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Questions And Answers – Thursday, 19 June 2008

Questions And Answers – 19 June 2008


1. Corrections, Department—Kuchenbecker Inquest


1. GERRY BROWNLEE (National—Ilam) to the Minister of Corrections: Does he stand by the statement from his department yesterday that it accepts the findings from the coroner’s inquest into the murder of Karl Kuchenbecker at the hands of Graeme Burton?

Hon PHIL GOFF (Minister of Corrections) : Yes, the Department of Corrections does accept the findings of the coroner. Also, the department, along with the Parole Board and the police, acknowledges the mistakes that were made that contributed to Graeme Burton remaining at large, which in turn resulted in his murder of Karl Kuchenbecker. All three agencies have expressed their deep regrets and apologies and, just as important, have moved to remedy the deficiencies in the system.

Gerry Brownlee: If the Department of Corrections accepts the findings of the coroner, why did it put out in a press release yesterday statements that downplayed the coroner’s view, by saying “there was only one occasion in … October and then in late November that Burton did not fully comply with the rules”, and say that it “worked extremely hard … to get him back on track.”, when the coroner makes it clear that he was supposed to be on a zero-tolerance regime and that the Department of Corrections should have locked him up; if the department accepts it was wrong, why it is making excuses?

Hon PHIL GOFF: The department is not making excuses, and I am certainly not making excuses on its behalf. Mistakes were made that should not have been made. They were made across three agencies. It is, rather, a tragedy that human error resulted in what occurred because of the mistakes that were made. I would, however, point out to the member that the coroner in his report identified those mistakes as things that should have been done but were not done, but did not accuse the department of carelessness or negligence.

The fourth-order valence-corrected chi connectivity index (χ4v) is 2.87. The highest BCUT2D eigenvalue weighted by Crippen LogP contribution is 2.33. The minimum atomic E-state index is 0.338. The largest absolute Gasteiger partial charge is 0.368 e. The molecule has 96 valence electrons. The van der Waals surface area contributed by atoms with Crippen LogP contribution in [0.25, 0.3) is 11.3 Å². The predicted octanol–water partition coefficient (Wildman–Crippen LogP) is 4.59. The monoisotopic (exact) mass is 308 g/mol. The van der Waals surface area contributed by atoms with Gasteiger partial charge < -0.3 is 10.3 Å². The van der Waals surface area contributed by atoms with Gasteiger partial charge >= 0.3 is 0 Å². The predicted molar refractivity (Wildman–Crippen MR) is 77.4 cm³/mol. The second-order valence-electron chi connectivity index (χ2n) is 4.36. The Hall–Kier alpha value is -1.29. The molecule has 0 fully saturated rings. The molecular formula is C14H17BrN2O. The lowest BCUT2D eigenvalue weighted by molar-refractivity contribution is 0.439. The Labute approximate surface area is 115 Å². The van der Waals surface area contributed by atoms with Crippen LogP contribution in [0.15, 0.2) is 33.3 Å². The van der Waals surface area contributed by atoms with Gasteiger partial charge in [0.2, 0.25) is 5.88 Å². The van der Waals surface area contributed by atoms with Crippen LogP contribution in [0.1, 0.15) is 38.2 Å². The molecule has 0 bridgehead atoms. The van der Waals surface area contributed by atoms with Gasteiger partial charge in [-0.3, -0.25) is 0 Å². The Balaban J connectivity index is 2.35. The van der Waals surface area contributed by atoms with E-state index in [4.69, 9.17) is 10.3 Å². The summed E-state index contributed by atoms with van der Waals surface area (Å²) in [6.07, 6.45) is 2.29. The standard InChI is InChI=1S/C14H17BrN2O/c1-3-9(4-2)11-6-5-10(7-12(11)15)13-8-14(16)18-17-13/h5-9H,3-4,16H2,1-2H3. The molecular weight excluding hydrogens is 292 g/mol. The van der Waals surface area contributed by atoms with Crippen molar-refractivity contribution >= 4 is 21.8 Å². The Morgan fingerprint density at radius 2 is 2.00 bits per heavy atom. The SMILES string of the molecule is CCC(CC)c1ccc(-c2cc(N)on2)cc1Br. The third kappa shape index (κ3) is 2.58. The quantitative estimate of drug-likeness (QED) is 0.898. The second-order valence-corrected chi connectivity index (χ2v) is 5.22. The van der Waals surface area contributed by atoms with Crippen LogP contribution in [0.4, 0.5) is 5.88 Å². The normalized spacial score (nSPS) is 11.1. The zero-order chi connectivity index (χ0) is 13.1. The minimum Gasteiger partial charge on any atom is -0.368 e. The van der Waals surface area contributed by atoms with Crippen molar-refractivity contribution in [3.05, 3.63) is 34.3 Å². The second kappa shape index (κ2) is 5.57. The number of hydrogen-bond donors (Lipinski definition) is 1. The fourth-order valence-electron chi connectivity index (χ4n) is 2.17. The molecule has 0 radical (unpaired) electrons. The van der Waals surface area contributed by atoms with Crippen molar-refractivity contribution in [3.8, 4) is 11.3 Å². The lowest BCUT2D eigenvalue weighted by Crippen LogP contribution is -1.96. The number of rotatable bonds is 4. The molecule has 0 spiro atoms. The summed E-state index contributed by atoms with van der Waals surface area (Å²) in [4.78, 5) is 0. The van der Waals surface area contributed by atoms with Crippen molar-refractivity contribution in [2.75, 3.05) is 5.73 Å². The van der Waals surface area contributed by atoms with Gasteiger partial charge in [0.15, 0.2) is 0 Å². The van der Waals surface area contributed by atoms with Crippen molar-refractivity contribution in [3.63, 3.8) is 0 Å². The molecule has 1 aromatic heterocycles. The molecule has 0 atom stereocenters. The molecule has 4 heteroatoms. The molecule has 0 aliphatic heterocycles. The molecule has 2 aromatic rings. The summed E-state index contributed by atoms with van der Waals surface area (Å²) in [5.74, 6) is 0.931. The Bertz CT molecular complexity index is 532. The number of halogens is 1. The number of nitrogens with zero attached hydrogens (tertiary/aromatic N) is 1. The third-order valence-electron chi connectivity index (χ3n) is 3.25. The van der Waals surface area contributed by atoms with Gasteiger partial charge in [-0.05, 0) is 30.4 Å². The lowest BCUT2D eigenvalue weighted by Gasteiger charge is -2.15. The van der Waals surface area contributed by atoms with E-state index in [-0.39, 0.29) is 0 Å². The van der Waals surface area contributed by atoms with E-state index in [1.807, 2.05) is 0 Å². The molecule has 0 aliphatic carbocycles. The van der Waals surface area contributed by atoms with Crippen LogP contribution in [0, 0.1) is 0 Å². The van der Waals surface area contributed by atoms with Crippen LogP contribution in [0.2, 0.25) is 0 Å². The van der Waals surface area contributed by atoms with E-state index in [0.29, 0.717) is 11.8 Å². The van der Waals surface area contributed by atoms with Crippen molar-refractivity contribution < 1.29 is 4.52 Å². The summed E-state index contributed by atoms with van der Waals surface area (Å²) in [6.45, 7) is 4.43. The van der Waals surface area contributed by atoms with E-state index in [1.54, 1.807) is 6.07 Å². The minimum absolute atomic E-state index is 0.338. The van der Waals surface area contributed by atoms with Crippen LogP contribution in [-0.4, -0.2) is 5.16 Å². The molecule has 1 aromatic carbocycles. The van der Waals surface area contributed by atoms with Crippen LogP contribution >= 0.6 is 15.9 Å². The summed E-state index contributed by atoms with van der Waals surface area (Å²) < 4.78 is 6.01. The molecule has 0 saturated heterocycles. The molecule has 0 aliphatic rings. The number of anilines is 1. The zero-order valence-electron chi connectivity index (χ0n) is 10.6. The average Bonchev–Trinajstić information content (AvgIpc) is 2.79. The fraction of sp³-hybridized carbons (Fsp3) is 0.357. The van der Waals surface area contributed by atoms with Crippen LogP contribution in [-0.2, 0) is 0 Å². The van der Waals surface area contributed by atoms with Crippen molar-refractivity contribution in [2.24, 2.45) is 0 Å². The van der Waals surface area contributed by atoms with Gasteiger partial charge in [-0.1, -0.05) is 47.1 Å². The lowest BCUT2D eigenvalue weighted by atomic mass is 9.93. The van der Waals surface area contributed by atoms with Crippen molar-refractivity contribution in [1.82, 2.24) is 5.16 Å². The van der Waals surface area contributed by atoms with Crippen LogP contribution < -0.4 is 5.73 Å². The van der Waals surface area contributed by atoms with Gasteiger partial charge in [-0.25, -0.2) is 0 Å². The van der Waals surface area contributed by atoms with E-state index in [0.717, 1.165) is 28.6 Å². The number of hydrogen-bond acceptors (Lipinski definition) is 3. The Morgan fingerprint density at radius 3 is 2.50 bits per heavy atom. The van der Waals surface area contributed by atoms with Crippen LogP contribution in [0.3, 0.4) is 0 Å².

Martin Gallagher: What recommendations did the coroner make regarding remedial actions that needed to be taken by the Department of Corrections?

Hon PHIL GOFF: The coroner made no recommendations, because he said that the Government had moved quickly to enact a raft of amendments to the Parole Act, and that both the Department of Corrections and the New Zealand Police had taken what he described as firm steps to deal with the systemic deficiencies made apparent by the circumstances of Karl Kuchenbecker’s death.

Gerry Brownlee: Has he seen the statement in the coroner’s report that had the Department of Corrections taken enforcement action against Burton’s parole breaches earlier, “the prospect of an early arrest would have been considerably advanced.”; if so, does he now think the statement of his chief executive in March of 2007 that “I don’t think there’s a nexus between the tragedy and the management of his parole.” indicates an attitude in the department that contributed to Karl Kuchenbecker’s death and, in fact, leads to the responsibility for his death lying with the department?

Hon PHIL GOFF: The direct responsibility for Karl Kuchenbecker’s death, of course, lies with Graeme Burton, and no excuses should be made that anybody other than he is directly and squarely responsible for a senseless murder. Having said that, had actions been taken in a different way, as they should have been, by corrections, the Parole Board, and the police, it is likely that the circumstances would not have arisen where Karl Kuchenbecker was murdered.